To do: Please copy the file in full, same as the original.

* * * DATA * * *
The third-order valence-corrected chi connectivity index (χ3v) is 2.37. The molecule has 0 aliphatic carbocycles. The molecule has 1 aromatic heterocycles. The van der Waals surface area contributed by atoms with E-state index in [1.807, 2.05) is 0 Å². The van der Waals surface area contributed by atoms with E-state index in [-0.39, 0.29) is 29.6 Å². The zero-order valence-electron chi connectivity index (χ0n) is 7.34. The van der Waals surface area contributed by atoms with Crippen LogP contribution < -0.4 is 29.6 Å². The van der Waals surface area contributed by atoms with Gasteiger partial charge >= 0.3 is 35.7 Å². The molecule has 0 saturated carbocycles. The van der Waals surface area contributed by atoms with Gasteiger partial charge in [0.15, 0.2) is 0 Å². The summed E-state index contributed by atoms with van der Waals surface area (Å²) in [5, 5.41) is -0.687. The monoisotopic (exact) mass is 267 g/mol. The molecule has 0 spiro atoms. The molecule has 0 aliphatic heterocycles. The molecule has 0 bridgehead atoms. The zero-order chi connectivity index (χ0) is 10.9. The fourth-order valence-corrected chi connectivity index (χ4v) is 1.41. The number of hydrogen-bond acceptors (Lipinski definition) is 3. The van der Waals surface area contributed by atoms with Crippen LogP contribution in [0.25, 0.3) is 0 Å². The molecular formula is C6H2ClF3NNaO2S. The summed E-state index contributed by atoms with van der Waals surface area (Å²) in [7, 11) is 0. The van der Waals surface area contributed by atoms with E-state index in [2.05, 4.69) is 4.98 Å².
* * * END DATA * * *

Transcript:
The third-order valence-corrected chi connectivity index (χ3v) is 2.37. The molecule has 0 aliphatic carbocycles. The molecule has 1 aromatic heterocycles. The van der Waals surface area contributed by atoms with E-state index in [1.807, 2.05) is 0 Å². The van der Waals surface area contributed by atoms with E-state index in [-0.39, 0.29) is 29.6 Å². The zero-order valence-electron chi connectivity index (χ0n) is 7.34. The van der Waals surface area contributed by atoms with Crippen LogP contribution < -0.4 is 29.6 Å². The van der Waals surface area contributed by atoms with Gasteiger partial charge >= 0.3 is 35.7 Å². The molecule has 0 saturated carbocycles. The van der Waals surface area contributed by atoms with Gasteiger partial charge in [0.15, 0.2) is 0 Å². The summed E-state index contributed by atoms with van der Waals surface area (Å²) in [5, 5.41) is -0.687. The monoisotopic (exact) mass is 267 g/mol. The molecule has 0 spiro atoms. The molecule has 0 aliphatic heterocycles. The molecule has 0 bridgehead atoms. The zero-order chi connectivity index (χ0) is 10.9. The fourth-order valence-corrected chi connectivity index (χ4v) is 1.41. The number of hydrogen-bond acceptors (Lipinski definition) is 3. The van der Waals surface area contributed by atoms with Crippen LogP contribution in [0.25, 0.3) is 0 Å². The molecular formula is C6H2ClF3NNaO2S. The summed E-state index contributed by atoms with van der Waals surface area (Å²) in [7, 11) is 0. The van der Waals surface area contributed by atoms with E-state index in [2.05, 4.69) is 4.98 Å².